Research aided by the University of Minnesota published last Wednesday found that meltwater on the surface of Greenland’s glaciers moves through cracks, gets trapped beneath the ice and creates lakes that heat the ice from below.
It’s been widely known for about a decade that Greenland’s glaciers have been melting increasingly fast on the surface. But the new research — which was published in the journal “Nature” — shows the ice-melting process is adding sea water, potentially contributing to higher sea levels worldwide.
“[Greenland is] changing like crazy,” said Michael Willis, lead researcher and Cornell University geological sciences professor. “You can see the changes going on, and they’re going on rapidly.”
Willis has been mapping the ice sheet for about three years, using data collected from high-resolution satellite images from the University’s Polar Geospatial Center, as well as data from IceBridge, a NASA operation that monitors polar ice sheets, glaciers and sea ice to predict models of sea-level rise.
Originally, Willis was mapping the ice sheet to measure ice melting on the surface of Greenland’s glaciers. But while he was looking over images in 2011, he saw a peculiar dark spot in Greenland’s northeast.
“My initial impression was, ‘Oh, this is a glitch. There’s something wrong,’” Willis said, “‘or there’s a smudge, or something like that, over the sensor.’”
But the “smudge” was actually a 70-meter-deep basin, or depression, in the ice.
Willis considered the new theory: meltwater from the surface could have pooled in a lake beneath and eventually burst into the sea, causing the ice to drop. This idea was new, he said, since meltwater typically travels immediately to sea.
Willis then came to the Polar Geospatial Center to collect satellite images at a high enough resolution to confirm his theory.
The center, founded in 2007, allows any federally-funded researcher access to a massive library of high-profile satellite images. They can also monitor the arctic region they’re studying in real time.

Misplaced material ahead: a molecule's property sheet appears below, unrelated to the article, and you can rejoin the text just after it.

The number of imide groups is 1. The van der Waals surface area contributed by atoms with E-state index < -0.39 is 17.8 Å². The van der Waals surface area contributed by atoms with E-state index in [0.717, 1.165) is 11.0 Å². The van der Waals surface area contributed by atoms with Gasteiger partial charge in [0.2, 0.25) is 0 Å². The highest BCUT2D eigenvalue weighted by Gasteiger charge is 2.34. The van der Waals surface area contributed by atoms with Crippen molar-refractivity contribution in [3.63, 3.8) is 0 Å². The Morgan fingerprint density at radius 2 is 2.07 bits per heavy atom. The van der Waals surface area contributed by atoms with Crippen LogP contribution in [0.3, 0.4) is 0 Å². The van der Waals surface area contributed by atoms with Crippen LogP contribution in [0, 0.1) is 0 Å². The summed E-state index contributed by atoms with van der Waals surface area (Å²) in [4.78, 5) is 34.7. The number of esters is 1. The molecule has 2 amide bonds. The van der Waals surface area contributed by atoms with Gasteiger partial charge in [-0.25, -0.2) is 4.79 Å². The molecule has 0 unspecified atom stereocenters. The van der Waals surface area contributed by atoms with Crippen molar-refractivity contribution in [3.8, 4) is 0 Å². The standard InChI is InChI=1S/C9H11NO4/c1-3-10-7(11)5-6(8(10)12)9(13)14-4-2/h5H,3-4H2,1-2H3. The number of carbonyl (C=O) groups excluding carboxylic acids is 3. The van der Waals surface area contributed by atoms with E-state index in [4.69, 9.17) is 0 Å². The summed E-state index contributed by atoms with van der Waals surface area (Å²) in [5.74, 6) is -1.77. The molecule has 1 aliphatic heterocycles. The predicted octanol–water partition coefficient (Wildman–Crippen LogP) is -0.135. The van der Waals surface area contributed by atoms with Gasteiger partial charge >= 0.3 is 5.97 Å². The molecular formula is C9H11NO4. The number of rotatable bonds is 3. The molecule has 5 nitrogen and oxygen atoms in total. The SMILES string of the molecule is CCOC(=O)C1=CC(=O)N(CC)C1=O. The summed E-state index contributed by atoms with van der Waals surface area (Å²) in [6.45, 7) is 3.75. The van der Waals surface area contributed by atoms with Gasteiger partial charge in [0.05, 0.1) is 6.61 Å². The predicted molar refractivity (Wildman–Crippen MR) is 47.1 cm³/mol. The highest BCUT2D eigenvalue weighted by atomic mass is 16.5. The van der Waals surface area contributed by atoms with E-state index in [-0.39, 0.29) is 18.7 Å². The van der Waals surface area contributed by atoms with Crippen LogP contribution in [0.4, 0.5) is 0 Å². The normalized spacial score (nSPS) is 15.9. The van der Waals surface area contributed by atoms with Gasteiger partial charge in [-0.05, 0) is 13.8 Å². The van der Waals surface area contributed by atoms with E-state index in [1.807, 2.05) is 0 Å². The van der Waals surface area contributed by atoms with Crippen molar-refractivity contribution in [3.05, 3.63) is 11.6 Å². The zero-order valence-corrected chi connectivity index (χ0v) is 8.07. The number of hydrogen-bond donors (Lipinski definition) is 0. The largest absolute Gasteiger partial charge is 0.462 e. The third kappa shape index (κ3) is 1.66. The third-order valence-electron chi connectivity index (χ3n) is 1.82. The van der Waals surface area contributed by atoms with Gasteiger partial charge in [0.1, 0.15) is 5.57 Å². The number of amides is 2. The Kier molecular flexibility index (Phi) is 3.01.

“We used the dataset to get an accurate two- or three-year picture of what’s going on with this basin,” said Polar Geospatial Center cartographer Brad Herried, who contributed to the research.
The images collected, along with research from Ohio State University and Columbia University, confirmed that the lake beneath the glacier not only filled and disbursed, but also rapidly filled again — and that cycle may continue.
Greenland is transforming quickly — it lost about five times more mass in the past couple of years than it did during all of the 1990s, Willis said.
Glaciers in other regions, such as Alaska, are considered wet glaciers, which are very mobile and experience a lot of meltwater activity. Glaciers in Greenland, however, are typically dry because the country is so far north and very cold.
Dry glaciers usually stick to the land beneath them and don’t move around much. But Willis’ discovery could mean that Greenland’s glaciers may someday behave like the wet glaciers in Alaska.
“With melting like [this] … we’d have to expect it to change the large-scale behavior of the ice sheet,” study co-author and Ohio State professor Michael Bevis said in a press release.
Recent research by the University of California-Los Angeles found that not all surface meltwater in Greenland has made its way to sea, which means that there could be more trapped lakes like the one Willis found.
“Thinking about these sub-glacial lakes in Greenland … we don’t know much about them,” Herried said. “So now that we know where one is, I think that there’s definitely going to be an eye kept on these types of things.”